Danny: Exactly. Yeah. I can pretty much say that those lyrics - 99.9% of the lyrics – especially so far – they've been Nathan. I think it makes sense. At the end of the day, he's singing the song. He's feeling it! The melody – it's coming from his heart – the lyrics – so it makes sense. But 'God Of War'. I don't actually know if it's a specific person or what. But it's really cool. I like that.

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Glenn: It's the right time for that song. Before I wrap this up, what was your favourite time in the studio and what song guitar-wise meant the most to you or was the easiest or hardest to do?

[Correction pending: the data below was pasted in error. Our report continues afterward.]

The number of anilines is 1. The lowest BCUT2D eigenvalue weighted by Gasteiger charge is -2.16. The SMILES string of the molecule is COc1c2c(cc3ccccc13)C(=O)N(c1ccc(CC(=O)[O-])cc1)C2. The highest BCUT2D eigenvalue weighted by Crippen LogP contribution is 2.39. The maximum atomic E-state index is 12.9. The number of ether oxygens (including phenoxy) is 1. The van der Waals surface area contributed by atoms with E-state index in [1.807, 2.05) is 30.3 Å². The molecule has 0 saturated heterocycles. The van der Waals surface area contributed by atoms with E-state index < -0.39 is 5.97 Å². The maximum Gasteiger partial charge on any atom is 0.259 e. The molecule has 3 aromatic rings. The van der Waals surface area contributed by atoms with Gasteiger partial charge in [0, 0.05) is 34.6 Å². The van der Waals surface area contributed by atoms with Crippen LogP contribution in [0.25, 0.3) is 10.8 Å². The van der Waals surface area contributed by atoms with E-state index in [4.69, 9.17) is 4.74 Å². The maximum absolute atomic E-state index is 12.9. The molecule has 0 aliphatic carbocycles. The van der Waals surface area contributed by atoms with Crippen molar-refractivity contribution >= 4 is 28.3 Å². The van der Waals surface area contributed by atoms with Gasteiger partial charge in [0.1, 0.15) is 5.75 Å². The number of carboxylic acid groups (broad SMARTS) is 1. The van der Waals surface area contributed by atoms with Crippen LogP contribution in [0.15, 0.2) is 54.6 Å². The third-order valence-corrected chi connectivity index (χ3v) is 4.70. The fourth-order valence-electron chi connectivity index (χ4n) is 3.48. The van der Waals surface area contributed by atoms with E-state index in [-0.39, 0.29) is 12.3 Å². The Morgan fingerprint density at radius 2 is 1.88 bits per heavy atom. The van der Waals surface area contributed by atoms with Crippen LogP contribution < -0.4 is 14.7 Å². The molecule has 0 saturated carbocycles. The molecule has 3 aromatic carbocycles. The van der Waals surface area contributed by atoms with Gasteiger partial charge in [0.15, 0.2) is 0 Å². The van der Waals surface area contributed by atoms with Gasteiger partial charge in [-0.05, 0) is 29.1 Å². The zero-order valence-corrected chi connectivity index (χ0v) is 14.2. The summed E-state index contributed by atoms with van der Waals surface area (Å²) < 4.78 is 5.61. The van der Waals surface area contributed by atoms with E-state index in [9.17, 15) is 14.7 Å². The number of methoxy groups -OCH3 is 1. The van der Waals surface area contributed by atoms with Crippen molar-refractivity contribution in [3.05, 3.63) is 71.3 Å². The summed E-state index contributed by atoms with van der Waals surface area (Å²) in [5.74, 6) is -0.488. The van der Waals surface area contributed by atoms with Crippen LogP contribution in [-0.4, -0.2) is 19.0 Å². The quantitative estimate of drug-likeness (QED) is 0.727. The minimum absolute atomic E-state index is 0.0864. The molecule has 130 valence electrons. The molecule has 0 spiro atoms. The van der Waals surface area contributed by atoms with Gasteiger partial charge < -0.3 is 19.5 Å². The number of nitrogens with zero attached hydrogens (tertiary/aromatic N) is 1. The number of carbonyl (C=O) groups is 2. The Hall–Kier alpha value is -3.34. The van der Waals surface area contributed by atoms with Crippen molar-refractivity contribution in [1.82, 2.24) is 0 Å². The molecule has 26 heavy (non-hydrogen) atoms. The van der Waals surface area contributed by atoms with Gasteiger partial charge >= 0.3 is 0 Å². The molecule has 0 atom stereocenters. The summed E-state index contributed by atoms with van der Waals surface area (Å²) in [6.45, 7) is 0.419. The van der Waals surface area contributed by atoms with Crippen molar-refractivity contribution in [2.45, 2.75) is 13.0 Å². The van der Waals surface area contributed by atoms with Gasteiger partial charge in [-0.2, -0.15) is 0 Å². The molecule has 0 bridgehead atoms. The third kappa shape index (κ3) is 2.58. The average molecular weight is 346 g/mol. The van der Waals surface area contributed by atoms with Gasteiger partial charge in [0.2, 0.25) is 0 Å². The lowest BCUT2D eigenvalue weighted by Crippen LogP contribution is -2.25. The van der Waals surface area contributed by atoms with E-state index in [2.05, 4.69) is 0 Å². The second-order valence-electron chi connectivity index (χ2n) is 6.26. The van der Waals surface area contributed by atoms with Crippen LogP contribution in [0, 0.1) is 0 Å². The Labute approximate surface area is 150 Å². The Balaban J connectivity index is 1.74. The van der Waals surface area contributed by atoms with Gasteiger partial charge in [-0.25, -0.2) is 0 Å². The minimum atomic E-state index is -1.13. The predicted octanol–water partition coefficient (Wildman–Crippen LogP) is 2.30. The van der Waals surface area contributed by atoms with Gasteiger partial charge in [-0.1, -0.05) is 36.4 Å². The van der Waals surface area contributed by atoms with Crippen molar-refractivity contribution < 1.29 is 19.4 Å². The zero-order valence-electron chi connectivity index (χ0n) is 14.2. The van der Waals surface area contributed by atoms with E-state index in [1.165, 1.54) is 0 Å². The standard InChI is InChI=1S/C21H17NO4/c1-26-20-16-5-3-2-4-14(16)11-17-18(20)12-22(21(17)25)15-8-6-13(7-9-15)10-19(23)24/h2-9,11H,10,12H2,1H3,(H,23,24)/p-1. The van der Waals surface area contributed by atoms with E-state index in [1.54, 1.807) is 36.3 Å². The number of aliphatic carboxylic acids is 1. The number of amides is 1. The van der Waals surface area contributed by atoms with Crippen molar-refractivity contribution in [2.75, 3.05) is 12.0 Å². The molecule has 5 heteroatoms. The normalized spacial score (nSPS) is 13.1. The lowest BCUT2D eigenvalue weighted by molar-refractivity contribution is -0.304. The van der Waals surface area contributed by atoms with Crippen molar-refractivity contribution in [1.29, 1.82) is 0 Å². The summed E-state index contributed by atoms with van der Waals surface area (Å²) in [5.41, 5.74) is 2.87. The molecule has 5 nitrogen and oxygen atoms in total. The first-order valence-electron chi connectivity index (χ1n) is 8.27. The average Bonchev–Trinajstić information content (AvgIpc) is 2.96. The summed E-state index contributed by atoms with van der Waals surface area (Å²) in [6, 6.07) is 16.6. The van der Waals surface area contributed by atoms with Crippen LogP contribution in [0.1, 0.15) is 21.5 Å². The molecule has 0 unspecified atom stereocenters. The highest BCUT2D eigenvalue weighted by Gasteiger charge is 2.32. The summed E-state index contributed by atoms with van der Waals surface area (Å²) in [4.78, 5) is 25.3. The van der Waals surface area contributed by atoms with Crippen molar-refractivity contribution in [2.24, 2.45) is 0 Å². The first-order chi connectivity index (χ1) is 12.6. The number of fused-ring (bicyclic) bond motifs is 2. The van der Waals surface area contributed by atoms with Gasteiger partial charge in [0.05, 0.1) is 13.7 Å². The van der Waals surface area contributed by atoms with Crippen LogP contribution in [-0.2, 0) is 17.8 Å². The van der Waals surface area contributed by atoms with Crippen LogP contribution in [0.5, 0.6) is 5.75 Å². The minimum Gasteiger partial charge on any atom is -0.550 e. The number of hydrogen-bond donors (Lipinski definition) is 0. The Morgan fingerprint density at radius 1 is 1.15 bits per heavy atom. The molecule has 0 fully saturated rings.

Danny: I think tracking 'She Won't Let Go' was really an extense for me in guitar in just what I've done so far because me and Nathan wrote it so far, long ago, before I was in the band – a great story that I was really connected to. As far as the solo goes, I really put a lot of effort and thought into how I was going to craft that. I loved the song and I thought to myself, 'I want this to be a solo that guitar players listen to'. It kind of tells a story but at the same time, when I listen to a solo personally, I like melody and I like flashiness as well. I like technique and melody in one. So I was thinking, while I was creating that, I really want guitar players to enjoy this track. It's had a really good response.